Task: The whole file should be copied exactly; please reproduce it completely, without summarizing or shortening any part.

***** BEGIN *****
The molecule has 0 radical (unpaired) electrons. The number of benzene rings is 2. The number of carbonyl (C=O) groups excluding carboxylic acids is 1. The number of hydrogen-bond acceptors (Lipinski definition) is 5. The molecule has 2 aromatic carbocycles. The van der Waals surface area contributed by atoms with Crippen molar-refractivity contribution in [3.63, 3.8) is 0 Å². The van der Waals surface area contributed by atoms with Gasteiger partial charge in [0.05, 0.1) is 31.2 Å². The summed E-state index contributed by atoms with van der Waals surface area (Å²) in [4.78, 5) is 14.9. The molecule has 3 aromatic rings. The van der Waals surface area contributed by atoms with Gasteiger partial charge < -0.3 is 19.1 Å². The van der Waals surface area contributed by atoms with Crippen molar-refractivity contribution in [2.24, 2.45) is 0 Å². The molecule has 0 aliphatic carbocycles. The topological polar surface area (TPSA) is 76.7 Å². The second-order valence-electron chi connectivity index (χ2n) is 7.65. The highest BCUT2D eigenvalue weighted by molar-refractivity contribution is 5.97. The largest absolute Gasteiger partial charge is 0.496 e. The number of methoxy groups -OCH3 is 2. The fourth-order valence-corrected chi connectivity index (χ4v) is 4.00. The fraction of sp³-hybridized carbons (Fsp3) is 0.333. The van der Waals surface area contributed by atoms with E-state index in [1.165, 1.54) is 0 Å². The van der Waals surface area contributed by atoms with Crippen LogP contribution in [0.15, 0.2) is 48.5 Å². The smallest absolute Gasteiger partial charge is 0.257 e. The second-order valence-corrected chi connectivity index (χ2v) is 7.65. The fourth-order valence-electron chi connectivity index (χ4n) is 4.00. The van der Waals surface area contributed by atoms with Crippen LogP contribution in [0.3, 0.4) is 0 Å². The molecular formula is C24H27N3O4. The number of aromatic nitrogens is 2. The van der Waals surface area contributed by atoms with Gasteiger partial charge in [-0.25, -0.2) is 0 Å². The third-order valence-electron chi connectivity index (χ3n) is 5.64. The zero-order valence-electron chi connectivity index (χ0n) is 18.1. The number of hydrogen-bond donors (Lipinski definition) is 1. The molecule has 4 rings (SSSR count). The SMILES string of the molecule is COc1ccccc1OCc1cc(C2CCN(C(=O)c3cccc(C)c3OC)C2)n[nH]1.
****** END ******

The molecule has 0 radical (unpaired) electrons. The number of benzene rings is 2. The number of carbonyl (C=O) groups excluding carboxylic acids is 1. The number of hydrogen-bond acceptors (Lipinski definition) is 5. The molecule has 2 aromatic carbocycles. The van der Waals surface area contributed by atoms with Crippen molar-refractivity contribution in [3.63, 3.8) is 0 Å². The van der Waals surface area contributed by atoms with Gasteiger partial charge in [0.05, 0.1) is 31.2 Å². The summed E-state index contributed by atoms with van der Waals surface area (Å²) in [4.78, 5) is 14.9. The molecule has 3 aromatic rings. The van der Waals surface area contributed by atoms with Gasteiger partial charge < -0.3 is 19.1 Å². The van der Waals surface area contributed by atoms with Crippen molar-refractivity contribution in [2.24, 2.45) is 0 Å². The molecule has 0 aliphatic carbocycles. The topological polar surface area (TPSA) is 76.7 Å². The second-order valence-electron chi connectivity index (χ2n) is 7.65. The highest BCUT2D eigenvalue weighted by molar-refractivity contribution is 5.97. The largest absolute Gasteiger partial charge is 0.496 e. The number of methoxy groups -OCH3 is 2. The fourth-order valence-corrected chi connectivity index (χ4v) is 4.00. The fraction of sp³-hybridized carbons (Fsp3) is 0.333. The van der Waals surface area contributed by atoms with E-state index in [1.165, 1.54) is 0 Å². The van der Waals surface area contributed by atoms with Crippen LogP contribution in [0.15, 0.2) is 48.5 Å². The smallest absolute Gasteiger partial charge is 0.257 e. The second-order valence-corrected chi connectivity index (χ2v) is 7.65. The fourth-order valence-electron chi connectivity index (χ4n) is 4.00. The van der Waals surface area contributed by atoms with Crippen LogP contribution in [0.3, 0.4) is 0 Å². The molecular formula is C24H27N3O4. The number of aromatic nitrogens is 2. The van der Waals surface area contributed by atoms with Gasteiger partial charge in [-0.25, -0.2) is 0 Å². The third-order valence-electron chi connectivity index (χ3n) is 5.64. The zero-order valence-electron chi connectivity index (χ0n) is 18.1. The number of hydrogen-bond donors (Lipinski definition) is 1. The molecule has 4 rings (SSSR count). The SMILES string of the molecule is COc1ccccc1OCc1cc(C2CCN(C(=O)c3cccc(C)c3OC)C2)n[nH]1.